Search results for: Schmid Richard F.
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What Forty Years of Research Says About the Impact of Technology on Learning: A Second-Order Meta-Analysis and Validation Study
The current research study employs a second-order meta-analysis procedure to summarize 40 years of research activity addressing the question, does computer technology use affect student achievement in formal face-to-face classrooms as compared to classrooms that do not use technology? A study-level meta-analytic validation was also conducted for purposes of comparison.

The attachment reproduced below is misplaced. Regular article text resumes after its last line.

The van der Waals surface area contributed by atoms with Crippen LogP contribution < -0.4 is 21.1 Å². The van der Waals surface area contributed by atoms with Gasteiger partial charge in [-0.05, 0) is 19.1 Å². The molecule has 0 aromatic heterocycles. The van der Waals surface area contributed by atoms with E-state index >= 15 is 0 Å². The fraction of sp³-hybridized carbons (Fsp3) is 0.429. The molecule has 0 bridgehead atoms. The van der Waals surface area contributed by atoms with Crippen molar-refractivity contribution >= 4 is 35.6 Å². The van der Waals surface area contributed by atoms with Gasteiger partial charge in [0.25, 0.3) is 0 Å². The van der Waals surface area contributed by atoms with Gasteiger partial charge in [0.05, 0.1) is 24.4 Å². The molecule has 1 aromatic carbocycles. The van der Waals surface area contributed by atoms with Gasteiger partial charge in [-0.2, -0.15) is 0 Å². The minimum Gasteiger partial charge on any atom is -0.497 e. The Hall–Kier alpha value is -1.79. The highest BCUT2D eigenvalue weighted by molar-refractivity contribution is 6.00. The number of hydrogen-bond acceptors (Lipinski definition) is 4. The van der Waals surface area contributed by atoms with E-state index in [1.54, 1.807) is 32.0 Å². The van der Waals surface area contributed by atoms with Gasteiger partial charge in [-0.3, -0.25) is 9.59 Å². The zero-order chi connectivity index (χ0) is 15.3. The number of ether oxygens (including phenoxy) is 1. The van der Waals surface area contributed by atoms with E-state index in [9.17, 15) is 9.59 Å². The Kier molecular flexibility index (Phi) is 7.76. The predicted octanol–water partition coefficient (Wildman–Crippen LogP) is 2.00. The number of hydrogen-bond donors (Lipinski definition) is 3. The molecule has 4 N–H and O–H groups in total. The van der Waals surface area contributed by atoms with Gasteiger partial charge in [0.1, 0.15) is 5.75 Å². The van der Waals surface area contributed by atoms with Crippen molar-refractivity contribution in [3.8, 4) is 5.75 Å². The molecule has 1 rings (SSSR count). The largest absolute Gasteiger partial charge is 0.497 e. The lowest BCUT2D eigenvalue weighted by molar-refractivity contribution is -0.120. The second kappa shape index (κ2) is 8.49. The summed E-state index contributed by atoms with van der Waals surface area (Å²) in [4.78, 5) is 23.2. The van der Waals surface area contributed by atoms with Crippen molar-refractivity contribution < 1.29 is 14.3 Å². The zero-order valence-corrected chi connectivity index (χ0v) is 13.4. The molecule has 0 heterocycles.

Updated: Mar. 14, 2012
A Human-Computer Partnership: The Tutor/Child/Computer Triangle Promoting the Acquisition of Early Literacy Skills
This study involved the analysis of the complex interactions that take place between tutors and preschool children using a computer during early literacy tutoring sessions. Eight five-year-old pre- and early-readers (four boys and four girls) attending a childcare centre participated in daily 20-minute tutoring sessions for two weeks. The literacy software (a beta version) was especially designed to guide tutors while working one-on-one with elementary school students falling into the lower 30% of reading achievement (i.e., at-risk). Rigorous grounded theory analyses generated three comprehensive themes: rapport, motivation, and scaffolding. The first focused on interpersonal issues, the latter two on teaching/learning.
Updated: Nov. 24, 2008